A new paper argues that introducing activities associated with leisure—such as iPods and online discussion forums—into education corrupts the learning process.
The paper, “Learning to Leisure? Failure, Flame, Blame, Shame, Homophobia and Other Everyday Practices in Online Education” by Juliet Eve and Tara Brabazon at the University of Brighton, argues that the “blurring of leisure and learning has corroded the respect that is necessary to commence a scholarly journey.”
Much of the research is drawn from Ms. Eve’s instruction of a virtual seminar course, where she struggled to control students who mocked the lesson plans, “flamed” each other in online discussions, and drew pictures of male genitalia on the site’s virtual blackboard.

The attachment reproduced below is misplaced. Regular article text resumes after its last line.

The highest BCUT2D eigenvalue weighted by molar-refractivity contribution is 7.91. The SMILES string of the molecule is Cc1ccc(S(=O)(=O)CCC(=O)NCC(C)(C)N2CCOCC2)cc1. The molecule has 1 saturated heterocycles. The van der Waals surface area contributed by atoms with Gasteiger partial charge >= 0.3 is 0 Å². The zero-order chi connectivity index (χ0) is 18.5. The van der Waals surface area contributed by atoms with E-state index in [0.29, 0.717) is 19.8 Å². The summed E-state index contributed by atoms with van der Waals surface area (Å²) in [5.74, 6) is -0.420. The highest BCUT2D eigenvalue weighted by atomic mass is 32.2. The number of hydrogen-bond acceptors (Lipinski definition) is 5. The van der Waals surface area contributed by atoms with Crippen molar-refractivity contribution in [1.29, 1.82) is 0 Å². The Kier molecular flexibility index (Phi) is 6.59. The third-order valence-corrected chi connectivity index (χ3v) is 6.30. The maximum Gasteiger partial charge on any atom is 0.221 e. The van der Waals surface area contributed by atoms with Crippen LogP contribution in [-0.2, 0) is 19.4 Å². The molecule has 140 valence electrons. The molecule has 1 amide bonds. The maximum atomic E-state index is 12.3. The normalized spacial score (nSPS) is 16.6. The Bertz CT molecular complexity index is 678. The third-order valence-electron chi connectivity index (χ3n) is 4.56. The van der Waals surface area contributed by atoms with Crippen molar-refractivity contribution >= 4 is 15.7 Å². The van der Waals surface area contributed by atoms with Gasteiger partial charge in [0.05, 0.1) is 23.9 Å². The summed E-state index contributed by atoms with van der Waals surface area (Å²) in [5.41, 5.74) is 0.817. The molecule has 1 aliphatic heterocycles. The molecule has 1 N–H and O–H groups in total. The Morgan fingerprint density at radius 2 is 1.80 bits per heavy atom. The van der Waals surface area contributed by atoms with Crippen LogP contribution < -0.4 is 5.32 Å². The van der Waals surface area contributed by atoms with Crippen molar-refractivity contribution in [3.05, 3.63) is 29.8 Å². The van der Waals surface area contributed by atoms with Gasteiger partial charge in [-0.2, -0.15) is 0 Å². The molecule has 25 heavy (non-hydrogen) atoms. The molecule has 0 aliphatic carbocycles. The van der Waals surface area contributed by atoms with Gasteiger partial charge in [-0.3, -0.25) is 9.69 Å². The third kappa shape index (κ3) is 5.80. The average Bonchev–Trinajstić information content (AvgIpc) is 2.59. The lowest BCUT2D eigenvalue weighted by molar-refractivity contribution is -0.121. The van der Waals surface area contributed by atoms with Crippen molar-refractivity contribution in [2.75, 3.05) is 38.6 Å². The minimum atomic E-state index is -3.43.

“The normative behavior of the group was dictated by their self-characterisation as socializing students rather than learning students,” the authors write.
The paper was published in the Journal of Literacy and Technology.—Catherine Rampell